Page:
Japan's nuclear crisis prompts U.S. run on iodine pills despite no threat

WASHINGTON — Major suppliers of pills that provide protection from radiation say they're out of stock due to panic buying, even though experts say that the Japanese nuclear catastrophe poses no health threat to Americans.

It's a different story in Japan, where a failing nuclear plant spewed out more radiation on Tuesday, as the crisis concluded its fifth day. With thyroid cancer posing the most immediate health risk, Japanese officials made plans to distribute potassium iodide pills in an attempt to prevent it.

Troy Jones, president of in Mooresville N.C., said he has sold 6,500 orders of iodine pills in the last four days. In a normal four-day period, he said he'd sell only 100. He said most of the orders came from customers in Washington State, Oregon and California who want to protect themselves from Japanese radiation.

"Everybody thinks it's going to just land in their backyard in Malibu or something," Jones said.

On Capitol Hill, Democratic Rep. Ed Markey of Massachusetts called on the Obama administration to supply all U.S. citizens living within 20 miles of a nuclear plant with emergency pills.

The World Health Organization said that taking iodine tablets could be an important action to reduce the risk of thyroid cancer from radiation exposure. But it said that the decision should only be made by national health authorities.

Most experts in atmospheric science say very little radiation could end up in the U.S.

"Even though the winds are blowing radiation out into the Pacific, they're (thousands of) miles from the U.S.," said Thomas Tenforde, president of the National Council on Radiation Protection and Measurements. "Plumes of radiation are going to get dispersed pretty widely. They're not just going to travel in a straight line to North America."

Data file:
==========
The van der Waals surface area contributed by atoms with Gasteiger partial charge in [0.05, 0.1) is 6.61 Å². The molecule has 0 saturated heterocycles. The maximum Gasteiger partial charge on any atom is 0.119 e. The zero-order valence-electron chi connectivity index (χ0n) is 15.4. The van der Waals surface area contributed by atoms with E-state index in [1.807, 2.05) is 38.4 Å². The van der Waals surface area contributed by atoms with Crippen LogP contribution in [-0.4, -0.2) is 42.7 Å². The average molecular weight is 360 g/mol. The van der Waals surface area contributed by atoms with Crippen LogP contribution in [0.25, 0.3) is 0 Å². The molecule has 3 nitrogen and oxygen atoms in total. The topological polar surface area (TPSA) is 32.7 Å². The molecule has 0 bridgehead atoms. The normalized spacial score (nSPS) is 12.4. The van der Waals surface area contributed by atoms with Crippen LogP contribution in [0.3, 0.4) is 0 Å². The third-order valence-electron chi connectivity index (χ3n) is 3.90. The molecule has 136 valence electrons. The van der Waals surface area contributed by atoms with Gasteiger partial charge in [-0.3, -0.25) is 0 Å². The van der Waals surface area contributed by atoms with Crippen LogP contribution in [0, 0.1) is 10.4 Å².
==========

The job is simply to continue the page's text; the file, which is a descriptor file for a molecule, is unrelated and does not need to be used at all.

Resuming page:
Dan Jaffe, a University of Washington Bothell atmospheric chemist who has studied pollution patterns crossing the Pacific from Asia for 20 years, said it's possible that radiation from a major meltdown of one or more nuclear reactors in Japan could reach the Puget Sound, 4,800 miles away. But he said there would be no health risk.

"I can't imagine a scenario where the radiation release would be big enough to be a health hazard," he said.

But some said that trying to measure radiation could get tricky.

David Lochbaum, a nuclear engineer who directs the Union of Concerned Scientists' nuclear safety program, said that contamination levels are not necessarily lower the farther away people are from the source. In the Chernobyl disaster, some places 100 miles away had more radiation than other points 10 to 15 miles away. The distribution depends on how winds carry it and where rains wash it down, he said.

Ed Lyman, a physicist with the Union of Concerned Scientists global security program and an expert on nuclear plant design, said that there were some reports that Japanese officials hadn't handed out potassium iodide pills immediately. If true, that would be a concern, because people need to take the pills several hours before they're exposed to the radiation, he said.

As for the United States, Lyman said "it's unlikely, even worst case, that there would be significant health effects for people."